An Internet panel§ survey was conducted to assess end-of-season influenza and Tdap vaccination coverage estimates among women who were pregnant during the 2022–23 influenza season, as previously described (4). The survey was conducted during March 28–April 16, 2023, among women aged 18–49 years who reported being pregnant at any time since August 1, 2022, through the date of the survey. Among 17,931 women who entered the survey site and answered the screening questions, 2,588 were eligible, and of these, 2,349 (90.8%) completed the survey.¶ Data were weighted to reflect pregnancy status and outcome at the time of survey completion, age, race and ethnicity, and geographic distribution of the total U.S. population of pregnant women.
Analysis of influenza vaccination coverage was limited to 1,814 women who reported being pregnant at any time during October 2022–January 2023. A woman was considered to have been vaccinated against influenza if she reported receiving a dose of influenza vaccine (before or during her most recent pregnancy) since July 1, 2022. To accommodate the optimal timing for Tdap vaccination during gestational weeks 27–36, analysis of Tdap vaccination coverage was limited to women who reported having been pregnant at any time since August 1, 2022, and who had a live birth by their survey date. A woman was considered vaccinated with Tdap if she reported receiving a dose of Tdap vaccine during her most recent pregnancy. Among 890 women with a recent live birth, 114 (12.8%) were excluded because they did not know if they had ever received Tdap vaccine (88; 9.9%) or if Tdap vaccine was received during their pregnancy (26; 2.9%), leaving a final analytic sample of 776. The proportion of pregnant women who had received both recommended maternal vaccines was assessed among 775 women (one respondent who was excluded reported her Tdap vaccination status [not vaccinated], but not her influenza vaccination status).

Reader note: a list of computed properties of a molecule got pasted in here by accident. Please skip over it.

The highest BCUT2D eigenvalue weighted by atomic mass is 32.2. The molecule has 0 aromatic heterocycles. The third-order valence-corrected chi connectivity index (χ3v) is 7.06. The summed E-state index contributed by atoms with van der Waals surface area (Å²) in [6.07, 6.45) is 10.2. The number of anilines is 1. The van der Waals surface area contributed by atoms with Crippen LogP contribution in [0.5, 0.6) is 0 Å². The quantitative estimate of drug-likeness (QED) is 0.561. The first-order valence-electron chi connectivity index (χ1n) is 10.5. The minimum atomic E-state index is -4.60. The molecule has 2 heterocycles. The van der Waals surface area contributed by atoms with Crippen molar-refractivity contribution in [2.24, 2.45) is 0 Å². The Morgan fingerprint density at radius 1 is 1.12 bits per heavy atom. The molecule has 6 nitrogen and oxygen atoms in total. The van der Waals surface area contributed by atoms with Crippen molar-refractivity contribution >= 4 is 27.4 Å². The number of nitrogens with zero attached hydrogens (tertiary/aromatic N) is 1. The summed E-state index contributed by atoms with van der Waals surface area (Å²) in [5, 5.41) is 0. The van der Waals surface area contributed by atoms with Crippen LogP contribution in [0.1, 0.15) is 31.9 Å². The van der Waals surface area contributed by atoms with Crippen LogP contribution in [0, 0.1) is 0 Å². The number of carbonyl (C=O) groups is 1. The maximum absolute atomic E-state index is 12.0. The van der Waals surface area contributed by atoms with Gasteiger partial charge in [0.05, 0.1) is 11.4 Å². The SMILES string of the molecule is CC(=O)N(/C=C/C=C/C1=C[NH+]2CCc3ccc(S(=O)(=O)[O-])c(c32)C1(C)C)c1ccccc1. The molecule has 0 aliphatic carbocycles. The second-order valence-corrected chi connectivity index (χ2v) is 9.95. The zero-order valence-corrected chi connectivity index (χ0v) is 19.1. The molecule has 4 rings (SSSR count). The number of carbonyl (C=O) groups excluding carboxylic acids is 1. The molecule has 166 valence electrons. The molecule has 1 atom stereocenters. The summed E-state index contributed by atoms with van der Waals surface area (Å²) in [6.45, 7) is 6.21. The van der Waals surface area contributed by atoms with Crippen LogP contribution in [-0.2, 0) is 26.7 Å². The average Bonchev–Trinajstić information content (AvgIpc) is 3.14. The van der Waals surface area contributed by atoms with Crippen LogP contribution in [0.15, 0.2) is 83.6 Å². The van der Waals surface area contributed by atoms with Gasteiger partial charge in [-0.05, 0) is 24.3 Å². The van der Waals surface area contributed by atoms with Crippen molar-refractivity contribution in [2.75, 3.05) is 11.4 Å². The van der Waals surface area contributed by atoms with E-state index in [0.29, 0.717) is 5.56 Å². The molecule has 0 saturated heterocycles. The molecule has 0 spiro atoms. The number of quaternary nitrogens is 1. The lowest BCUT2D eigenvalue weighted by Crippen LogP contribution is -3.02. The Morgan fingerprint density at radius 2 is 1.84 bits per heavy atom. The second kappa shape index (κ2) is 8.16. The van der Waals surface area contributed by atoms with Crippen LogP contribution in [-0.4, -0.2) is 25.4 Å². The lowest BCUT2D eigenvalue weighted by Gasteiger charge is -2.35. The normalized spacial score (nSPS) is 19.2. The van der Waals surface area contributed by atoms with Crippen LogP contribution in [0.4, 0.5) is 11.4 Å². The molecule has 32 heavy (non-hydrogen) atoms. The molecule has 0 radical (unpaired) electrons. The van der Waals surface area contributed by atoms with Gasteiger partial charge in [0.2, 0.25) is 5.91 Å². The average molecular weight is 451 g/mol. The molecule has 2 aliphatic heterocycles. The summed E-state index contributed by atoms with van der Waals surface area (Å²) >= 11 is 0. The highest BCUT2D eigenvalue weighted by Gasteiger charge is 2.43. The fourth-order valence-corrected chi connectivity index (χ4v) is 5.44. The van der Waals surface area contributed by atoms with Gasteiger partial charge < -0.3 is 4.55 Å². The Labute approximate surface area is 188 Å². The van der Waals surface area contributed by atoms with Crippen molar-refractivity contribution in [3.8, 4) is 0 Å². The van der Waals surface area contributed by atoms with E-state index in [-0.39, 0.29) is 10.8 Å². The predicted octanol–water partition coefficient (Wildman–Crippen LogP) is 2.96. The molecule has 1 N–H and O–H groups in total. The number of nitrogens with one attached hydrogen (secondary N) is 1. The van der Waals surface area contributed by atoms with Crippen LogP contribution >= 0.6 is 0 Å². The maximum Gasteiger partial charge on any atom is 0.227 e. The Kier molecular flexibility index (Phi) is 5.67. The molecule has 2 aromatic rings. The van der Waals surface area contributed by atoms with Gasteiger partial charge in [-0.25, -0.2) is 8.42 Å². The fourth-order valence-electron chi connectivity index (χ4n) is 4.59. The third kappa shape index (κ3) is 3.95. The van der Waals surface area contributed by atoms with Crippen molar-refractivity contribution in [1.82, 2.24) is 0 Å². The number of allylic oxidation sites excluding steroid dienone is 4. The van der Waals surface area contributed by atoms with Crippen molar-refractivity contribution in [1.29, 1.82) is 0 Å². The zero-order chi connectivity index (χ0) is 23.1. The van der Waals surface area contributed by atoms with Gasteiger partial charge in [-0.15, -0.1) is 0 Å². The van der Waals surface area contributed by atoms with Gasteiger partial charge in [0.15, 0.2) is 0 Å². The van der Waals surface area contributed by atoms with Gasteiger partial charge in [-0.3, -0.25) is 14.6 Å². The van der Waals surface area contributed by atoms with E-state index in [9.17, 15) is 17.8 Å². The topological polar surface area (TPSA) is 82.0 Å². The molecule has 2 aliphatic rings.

COVID-19 vaccination coverage was assessed among 1,252 women who were pregnant at the time of the survey. COVID-19 vaccination coverage was assessed on the basis of receipt of ≥1 dose,** completion of a primary series,†† and receipt of a bivalent booster dose§§ before or during the current pregnancy, according to ACIP recommendations at the time of the survey (6). To assess changes in influenza and Tdap-specific vaccine hesitancy among pregnant women over time, data from the same questions included in surveys conducted during influenza seasons 2019–20 through 2022–23 were used. SAS-callable SUDAAN software (version 11.0.1; RTI International) was used to conduct all analyses. Differences among groups were assessed using t-tests with p-values <0.05 considered statistically significant. All reported increases or decreases are statistically significant. This activity was reviewed by CDC, deemed research not involving human subjects, and was conducted consistent with applicable federal law and CDC policy.¶¶
Among 1,814 women pregnant during October 2022–January 2023, 47.2% reported receiving an influenza vaccination since July 1, 2022 (Table 1); Tdap vaccination coverage during pregnancy was 55.4% among women with a recent live birth. Receipt of both influenza and Tdap vaccines was reported by 25.6% of women with a recent live birth. Vaccination coverage with Tdap alone and both influenza and Tdap vaccines was lower among non-Hispanic Black or African American (Black) women (31.4% and 12.0%, respectively) than among non-Hispanic White (White) women (62.2% and 26.6%, respectively). Tdap vaccination coverage was also lower among Hispanic or Latino (Hispanic) women (50.8%) compared with that among White women (62.2%).
Influenza vaccination coverage was higher among women who reported receiving a provider offer for vaccination during a visit or a referral to a vaccine provider (61.4%) than among those who received a vaccination recommendation but no offer or referral (22.7%) or who received no recommendation (10.8%). Tdap vaccination coverage was similarly high among women who received an offer or referral (69.1%). Influenza vaccination coverage was lower among women living in rural areas, and both influenza and Tdap vaccination coverage were lower among women with public insurance.